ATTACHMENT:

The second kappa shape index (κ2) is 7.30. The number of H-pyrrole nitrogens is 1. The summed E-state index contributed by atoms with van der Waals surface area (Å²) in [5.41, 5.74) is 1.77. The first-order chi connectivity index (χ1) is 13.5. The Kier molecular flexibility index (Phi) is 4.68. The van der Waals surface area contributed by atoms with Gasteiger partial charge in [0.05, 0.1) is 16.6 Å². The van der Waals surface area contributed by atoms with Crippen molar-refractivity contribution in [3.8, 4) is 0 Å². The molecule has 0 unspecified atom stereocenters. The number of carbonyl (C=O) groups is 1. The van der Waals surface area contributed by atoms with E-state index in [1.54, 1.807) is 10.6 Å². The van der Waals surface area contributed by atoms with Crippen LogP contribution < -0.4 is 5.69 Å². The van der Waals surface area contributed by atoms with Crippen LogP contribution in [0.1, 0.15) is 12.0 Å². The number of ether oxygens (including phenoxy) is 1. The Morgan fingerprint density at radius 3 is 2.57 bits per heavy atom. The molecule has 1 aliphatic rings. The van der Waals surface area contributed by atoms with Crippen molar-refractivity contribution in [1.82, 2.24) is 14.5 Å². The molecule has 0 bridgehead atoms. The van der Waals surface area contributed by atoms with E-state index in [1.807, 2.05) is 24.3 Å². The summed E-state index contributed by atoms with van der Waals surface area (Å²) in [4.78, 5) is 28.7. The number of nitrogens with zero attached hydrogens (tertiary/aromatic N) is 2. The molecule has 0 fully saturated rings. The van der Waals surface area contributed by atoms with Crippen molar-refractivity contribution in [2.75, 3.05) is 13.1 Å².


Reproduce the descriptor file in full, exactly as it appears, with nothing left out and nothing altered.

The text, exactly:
The second kappa shape index (κ2) is 7.30. The number of H-pyrrole nitrogens is 1. The summed E-state index contributed by atoms with van der Waals surface area (Å²) in [5.41, 5.74) is 1.77. The first-order chi connectivity index (χ1) is 13.5. The Kier molecular flexibility index (Phi) is 4.68. The van der Waals surface area contributed by atoms with Gasteiger partial charge in [0.05, 0.1) is 16.6 Å². The van der Waals surface area contributed by atoms with Crippen molar-refractivity contribution in [3.8, 4) is 0 Å². The molecule has 0 unspecified atom stereocenters. The number of carbonyl (C=O) groups is 1. The van der Waals surface area contributed by atoms with E-state index in [1.54, 1.807) is 10.6 Å². The van der Waals surface area contributed by atoms with Crippen LogP contribution < -0.4 is 5.69 Å². The van der Waals surface area contributed by atoms with Crippen LogP contribution in [0.1, 0.15) is 12.0 Å². The number of ether oxygens (including phenoxy) is 1. The Morgan fingerprint density at radius 3 is 2.57 bits per heavy atom. The molecule has 1 aliphatic rings. The van der Waals surface area contributed by atoms with Crippen molar-refractivity contribution in [1.82, 2.24) is 14.5 Å². The molecule has 0 bridgehead atoms. The van der Waals surface area contributed by atoms with E-state index in [1.807, 2.05) is 24.3 Å². The summed E-state index contributed by atoms with van der Waals surface area (Å²) in [4.78, 5) is 28.7. The number of nitrogens with zero attached hydrogens (tertiary/aromatic N) is 2. The molecule has 0 fully saturated rings. The van der Waals surface area contributed by atoms with Crippen molar-refractivity contribution in [2.75, 3.05) is 13.1 Å².